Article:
Transport Cars in Baltimore
Baltimore is one of the largest cities in the U.S. state of Maryland and the 24th largest city in the country located in the central area of the state along the tidal portion of the Patapsco River, an arm of the Chesapeake Bay. The independent city is often referred to as Baltimore City to distinguish it from surrounding Baltimore County. Founded in 1729, Baltimore is the largest seaport in the Mid-Atlantic United States and is situated closer to Midwestern markets than any other major seaport on the East Coast. Baltimore's Inner Harbor was once the second leading port of entry for immigrants to the United States and a major manufacturing center. After a decline in manufacturing, Baltimore shifted to a service-oriented economy.
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At 620,961 residents in 2010, Baltimore's population has decreased by one-third since its peak in 1950. The Baltimore Metropolitan Area has grown steadily to approximately 2.7 million residents in 2010; the 20th largest in the country. Baltimore is also a principal city in the larger Baltimore–Washington combined statistical area of approximately 8.4 million residents. The city is named after Cecilius Calvert, Lord Baltimore, a member of the Irish House of Lords and the founding proprietor of the Maryland Colony. Baltimore is an Anglicization of the Irish Gaelic name Baile an Ti Mhoir, meaning town of the big house, from which Baltimore; County Cork derives its name.
Highways Transportation Route in Baltimore
The Interstate Highways serving Baltimore are I-70, I-83 (the Jones Falls Expressway), I-95 (the John F. Kennedy Memorial Highway), I-395, I-695 (the Baltimore Beltway), I-795 (the Northwest Expressway), I-895 (the Harbor Tunnel Thruway), and I-97. Several of the city's Interstate Highways, e.g. I-95, I-83, and I-70 are not directly connected to each other, and in the case of I-70 end at a park and ride lot just inside the city limits, because of freeway revolts in the City of Baltimore. There are two tunnels traversing the Baltimore harbor within the city limits: the four-bore Fort McHenry Tunnel (served by I-95) and the two-bore Harbor Tunnel (served by I-895). The Baltimore Beltway crosses south of Baltimore harbor over the Francis Scott Key Bridge. Some of the most important highways Route details in Baltimore are given below:
Interstate 83 (abbreviated I-83) is an Interstate Highway in the eastern United States. Its southern terminus is in Baltimore, Maryland at the Fayette Street exit; its northern terminus is in Harrisburg, Pennsylvania at Interstate 81. The Jones Falls Expressway, known to local residents as the JFX, is a 10.2-mile (16.4 km) long freeway that carries Interstate 83 from downtown Baltimore to the northern suburbs. It is the area's true north–south artery, because Interstate 95 runs mostly east–west through much of the city. Its southern terminus is at Fayette Street, and its northern terminus is at MD 25, just north of the Baltimore Beltway (I-695). Inside Baltimore, the road is maintained not by the Maryland State Highway Administration, which controls most freeways in the state, but by the city's Department of Transportation.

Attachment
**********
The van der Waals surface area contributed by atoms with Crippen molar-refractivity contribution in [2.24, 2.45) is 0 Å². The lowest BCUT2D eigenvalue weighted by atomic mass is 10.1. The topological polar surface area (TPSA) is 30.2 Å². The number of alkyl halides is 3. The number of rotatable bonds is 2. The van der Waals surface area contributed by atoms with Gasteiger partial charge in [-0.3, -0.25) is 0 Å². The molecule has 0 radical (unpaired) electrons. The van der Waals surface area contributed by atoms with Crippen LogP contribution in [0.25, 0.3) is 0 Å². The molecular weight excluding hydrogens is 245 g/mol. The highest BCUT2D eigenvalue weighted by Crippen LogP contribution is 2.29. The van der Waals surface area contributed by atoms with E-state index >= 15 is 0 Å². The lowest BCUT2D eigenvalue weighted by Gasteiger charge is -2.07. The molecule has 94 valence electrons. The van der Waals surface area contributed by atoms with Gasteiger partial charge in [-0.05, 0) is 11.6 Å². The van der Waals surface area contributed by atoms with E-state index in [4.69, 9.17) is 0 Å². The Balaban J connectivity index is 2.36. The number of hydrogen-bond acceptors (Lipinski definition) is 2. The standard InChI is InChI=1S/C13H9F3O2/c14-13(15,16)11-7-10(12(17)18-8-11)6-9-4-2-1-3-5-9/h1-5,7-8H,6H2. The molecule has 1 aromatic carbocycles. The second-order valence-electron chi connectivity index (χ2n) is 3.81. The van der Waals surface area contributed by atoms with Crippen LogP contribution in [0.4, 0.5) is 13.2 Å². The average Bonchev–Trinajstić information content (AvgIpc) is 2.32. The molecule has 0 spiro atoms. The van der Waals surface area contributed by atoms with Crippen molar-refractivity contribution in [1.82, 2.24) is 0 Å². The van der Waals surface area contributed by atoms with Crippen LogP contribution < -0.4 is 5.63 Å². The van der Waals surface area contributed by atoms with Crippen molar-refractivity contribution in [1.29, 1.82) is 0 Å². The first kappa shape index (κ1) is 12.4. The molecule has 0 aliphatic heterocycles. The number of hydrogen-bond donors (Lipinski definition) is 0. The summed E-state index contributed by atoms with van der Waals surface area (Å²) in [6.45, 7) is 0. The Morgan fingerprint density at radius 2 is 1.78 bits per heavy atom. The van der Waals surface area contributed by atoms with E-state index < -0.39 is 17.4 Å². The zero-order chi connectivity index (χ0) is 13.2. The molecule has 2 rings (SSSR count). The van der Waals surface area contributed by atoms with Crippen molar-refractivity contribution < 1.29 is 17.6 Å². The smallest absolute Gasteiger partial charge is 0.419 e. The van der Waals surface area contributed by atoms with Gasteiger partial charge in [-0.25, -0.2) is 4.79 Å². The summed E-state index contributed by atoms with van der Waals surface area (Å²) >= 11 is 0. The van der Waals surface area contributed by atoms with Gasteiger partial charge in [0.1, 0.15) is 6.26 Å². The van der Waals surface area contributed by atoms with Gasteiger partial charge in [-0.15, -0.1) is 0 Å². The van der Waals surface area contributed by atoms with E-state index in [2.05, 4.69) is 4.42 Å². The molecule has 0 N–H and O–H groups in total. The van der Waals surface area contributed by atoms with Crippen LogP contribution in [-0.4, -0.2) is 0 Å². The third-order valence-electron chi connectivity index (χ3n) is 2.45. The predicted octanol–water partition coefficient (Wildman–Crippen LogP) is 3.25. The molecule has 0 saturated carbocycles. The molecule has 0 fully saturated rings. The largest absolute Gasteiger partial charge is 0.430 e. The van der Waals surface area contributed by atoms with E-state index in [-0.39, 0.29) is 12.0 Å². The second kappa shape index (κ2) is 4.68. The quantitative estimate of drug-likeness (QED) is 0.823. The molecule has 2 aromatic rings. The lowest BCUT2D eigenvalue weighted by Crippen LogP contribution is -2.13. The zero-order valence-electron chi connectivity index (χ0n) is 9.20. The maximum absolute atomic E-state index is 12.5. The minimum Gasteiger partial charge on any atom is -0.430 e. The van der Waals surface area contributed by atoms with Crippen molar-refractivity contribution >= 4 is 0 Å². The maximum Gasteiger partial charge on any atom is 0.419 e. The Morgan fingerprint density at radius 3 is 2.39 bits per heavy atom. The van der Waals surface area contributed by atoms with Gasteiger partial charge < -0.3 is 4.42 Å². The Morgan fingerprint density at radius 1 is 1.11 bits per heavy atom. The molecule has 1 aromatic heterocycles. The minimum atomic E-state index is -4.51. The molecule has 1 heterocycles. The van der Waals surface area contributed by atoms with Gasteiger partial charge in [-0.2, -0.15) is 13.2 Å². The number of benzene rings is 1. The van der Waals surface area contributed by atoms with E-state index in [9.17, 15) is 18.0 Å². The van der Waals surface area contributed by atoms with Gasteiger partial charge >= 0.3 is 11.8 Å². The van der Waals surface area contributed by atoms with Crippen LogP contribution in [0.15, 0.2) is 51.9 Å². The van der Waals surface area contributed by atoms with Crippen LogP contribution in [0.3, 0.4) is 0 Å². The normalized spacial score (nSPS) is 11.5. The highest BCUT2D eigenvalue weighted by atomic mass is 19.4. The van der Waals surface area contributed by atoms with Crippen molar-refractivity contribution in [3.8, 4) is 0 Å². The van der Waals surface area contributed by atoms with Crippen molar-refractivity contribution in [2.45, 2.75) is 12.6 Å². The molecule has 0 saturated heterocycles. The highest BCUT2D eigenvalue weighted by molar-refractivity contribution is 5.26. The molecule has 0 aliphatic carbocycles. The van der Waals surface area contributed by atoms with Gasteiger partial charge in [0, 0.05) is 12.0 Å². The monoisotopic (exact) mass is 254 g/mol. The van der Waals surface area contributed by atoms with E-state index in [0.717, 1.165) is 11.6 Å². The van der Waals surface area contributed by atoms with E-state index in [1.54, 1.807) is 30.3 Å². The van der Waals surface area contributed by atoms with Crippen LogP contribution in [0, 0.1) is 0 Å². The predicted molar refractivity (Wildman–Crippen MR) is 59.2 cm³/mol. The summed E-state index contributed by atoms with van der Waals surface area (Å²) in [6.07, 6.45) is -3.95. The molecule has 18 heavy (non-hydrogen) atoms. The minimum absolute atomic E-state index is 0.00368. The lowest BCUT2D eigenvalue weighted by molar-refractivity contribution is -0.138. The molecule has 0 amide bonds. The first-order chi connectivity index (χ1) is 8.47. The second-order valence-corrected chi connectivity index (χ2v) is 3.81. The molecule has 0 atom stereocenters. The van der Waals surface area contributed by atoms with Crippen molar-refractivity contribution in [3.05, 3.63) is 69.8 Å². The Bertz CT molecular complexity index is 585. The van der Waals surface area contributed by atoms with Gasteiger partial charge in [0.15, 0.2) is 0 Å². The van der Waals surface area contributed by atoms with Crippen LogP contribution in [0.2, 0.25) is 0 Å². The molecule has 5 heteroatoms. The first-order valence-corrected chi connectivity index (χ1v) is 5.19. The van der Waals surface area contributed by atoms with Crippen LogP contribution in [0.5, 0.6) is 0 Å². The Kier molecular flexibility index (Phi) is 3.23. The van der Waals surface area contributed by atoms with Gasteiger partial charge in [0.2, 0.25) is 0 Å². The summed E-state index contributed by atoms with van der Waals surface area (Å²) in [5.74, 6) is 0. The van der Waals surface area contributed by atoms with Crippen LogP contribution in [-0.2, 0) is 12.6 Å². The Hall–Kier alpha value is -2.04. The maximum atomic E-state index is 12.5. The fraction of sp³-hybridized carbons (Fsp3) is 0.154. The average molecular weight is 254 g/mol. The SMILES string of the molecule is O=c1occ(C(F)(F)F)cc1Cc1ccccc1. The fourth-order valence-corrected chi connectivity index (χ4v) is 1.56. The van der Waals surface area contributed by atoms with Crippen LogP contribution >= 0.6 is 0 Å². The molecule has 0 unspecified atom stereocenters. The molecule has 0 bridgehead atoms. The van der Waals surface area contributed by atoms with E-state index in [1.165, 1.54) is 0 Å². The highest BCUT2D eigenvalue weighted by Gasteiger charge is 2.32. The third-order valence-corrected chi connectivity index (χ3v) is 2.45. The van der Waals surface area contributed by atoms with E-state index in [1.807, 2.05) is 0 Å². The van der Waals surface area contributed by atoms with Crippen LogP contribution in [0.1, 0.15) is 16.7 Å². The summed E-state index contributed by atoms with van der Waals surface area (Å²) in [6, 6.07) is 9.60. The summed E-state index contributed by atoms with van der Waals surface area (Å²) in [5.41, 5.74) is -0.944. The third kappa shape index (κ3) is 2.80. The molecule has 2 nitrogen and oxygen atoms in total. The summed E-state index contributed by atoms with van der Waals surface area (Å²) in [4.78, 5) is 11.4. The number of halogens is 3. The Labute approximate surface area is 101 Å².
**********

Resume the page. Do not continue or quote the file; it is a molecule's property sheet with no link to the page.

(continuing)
Interstate 395 (abbreviated I-83) is an Interstate Highway in the U.S. state of Maryland. Known as Cal Ripken Way, the highway runs 1.33 miles (2.14 km) from I-95 north to Howard Street and Camden Street in Baltimore. I-395 is a spur that heads north from I-95 over the Middle Branch of the Patapsco River toward Downtown Baltimore, where it provides access to the Inner Harbor and the Baltimore Convention Center. The Interstate also serves the Camden Yards Sports Complex, which contains M&T Bank Stadium and Oriole Park at Camden Yards, homes of the Baltimore Ravens and Baltimore Orioles, respectively. I-395 also serves as the southern terminus of Martin Luther King Jr. Boulevard, an urban arterial that provides a western bypass of downtown Baltimore and connects I-95 with U.S. Route 40, US 1, and I-83. The Interstate is maintained by the Maryland Transportation Authority (MdTA) and, like all Interstates, is a part of the National Highway System.
Interstate 895 (abbreviated I-895) is an Interstate Highway in the U.S. state of Maryland. Known as the Harbor Tunnel Thruway, the highway runs 14.87 miles (23.93 km) between one junction with I-95 in Elkridge and another interchange with I-95 on the east side of Baltimore. I-895 is a toll road that crosses the Patapsco River estuary via the Baltimore Harbor Tunnel, connecting U.S. Route 1 (US 1), I-695, and the Baltimore–Washington Parkway in the southwestern suburbs of Baltimore with US 40 on the east side of Baltimore. In conjunction with a pair of spurs, unsigned I-895A and I-895B, I-895 provides access to the tunnel from I-97 and Maryland Route 2 (MD 2) in Glen Burnie. The highway is designed for through traffic by having partial interchanges that require vehicles from almost all starting points to pass through the tunnel and the tunnel toll plaza, where a $3 toll is charged to passenger vehicles, before exiting the facility. I-895 and its spurs are maintained by the Maryland Transportation Authority (MdTA) and are a part of the National Highway System for their entire length except for the part of I-895B between MD 2 and I-895A.
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